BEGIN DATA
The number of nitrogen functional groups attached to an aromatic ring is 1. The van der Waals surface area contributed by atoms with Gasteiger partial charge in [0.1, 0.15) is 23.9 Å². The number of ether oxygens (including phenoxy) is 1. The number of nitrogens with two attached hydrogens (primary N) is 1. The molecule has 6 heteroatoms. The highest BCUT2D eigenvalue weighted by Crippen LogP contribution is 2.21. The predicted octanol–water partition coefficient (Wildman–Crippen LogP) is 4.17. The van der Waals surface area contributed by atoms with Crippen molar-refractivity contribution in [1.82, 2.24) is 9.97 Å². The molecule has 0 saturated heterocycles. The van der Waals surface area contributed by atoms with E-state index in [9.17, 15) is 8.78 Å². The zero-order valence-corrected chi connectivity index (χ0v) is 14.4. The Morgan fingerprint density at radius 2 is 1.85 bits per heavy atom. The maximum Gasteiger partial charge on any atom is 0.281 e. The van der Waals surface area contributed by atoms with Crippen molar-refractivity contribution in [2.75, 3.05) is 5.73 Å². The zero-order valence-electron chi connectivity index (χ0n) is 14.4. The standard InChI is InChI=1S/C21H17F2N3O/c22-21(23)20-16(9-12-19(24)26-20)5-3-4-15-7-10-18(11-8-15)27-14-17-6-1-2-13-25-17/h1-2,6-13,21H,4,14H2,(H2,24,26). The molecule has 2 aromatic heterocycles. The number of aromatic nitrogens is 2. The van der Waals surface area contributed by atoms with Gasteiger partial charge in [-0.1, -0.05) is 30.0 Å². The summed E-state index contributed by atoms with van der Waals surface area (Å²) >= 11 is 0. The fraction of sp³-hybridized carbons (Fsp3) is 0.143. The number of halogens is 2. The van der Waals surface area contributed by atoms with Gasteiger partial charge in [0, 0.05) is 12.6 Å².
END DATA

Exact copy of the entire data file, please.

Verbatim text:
The number of nitrogen functional groups attached to an aromatic ring is 1. The van der Waals surface area contributed by atoms with Gasteiger partial charge in [0.1, 0.15) is 23.9 Å². The number of ether oxygens (including phenoxy) is 1. The number of nitrogens with two attached hydrogens (primary N) is 1. The molecule has 6 heteroatoms. The highest BCUT2D eigenvalue weighted by Crippen LogP contribution is 2.21. The predicted octanol–water partition coefficient (Wildman–Crippen LogP) is 4.17. The van der Waals surface area contributed by atoms with Crippen molar-refractivity contribution in [1.82, 2.24) is 9.97 Å². The molecule has 0 saturated heterocycles. The van der Waals surface area contributed by atoms with E-state index in [9.17, 15) is 8.78 Å². The zero-order valence-corrected chi connectivity index (χ0v) is 14.4. The Morgan fingerprint density at radius 2 is 1.85 bits per heavy atom. The maximum Gasteiger partial charge on any atom is 0.281 e. The van der Waals surface area contributed by atoms with Crippen molar-refractivity contribution in [2.75, 3.05) is 5.73 Å². The zero-order valence-electron chi connectivity index (χ0n) is 14.4. The standard InChI is InChI=1S/C21H17F2N3O/c22-21(23)20-16(9-12-19(24)26-20)5-3-4-15-7-10-18(11-8-15)27-14-17-6-1-2-13-25-17/h1-2,6-13,21H,4,14H2,(H2,24,26). The molecule has 2 aromatic heterocycles. The number of aromatic nitrogens is 2. The van der Waals surface area contributed by atoms with Gasteiger partial charge in [-0.1, -0.05) is 30.0 Å². The summed E-state index contributed by atoms with van der Waals surface area (Å²) >= 11 is 0. The fraction of sp³-hybridized carbons (Fsp3) is 0.143. The number of halogens is 2. The van der Waals surface area contributed by atoms with Gasteiger partial charge in [0, 0.05) is 12.6 Å².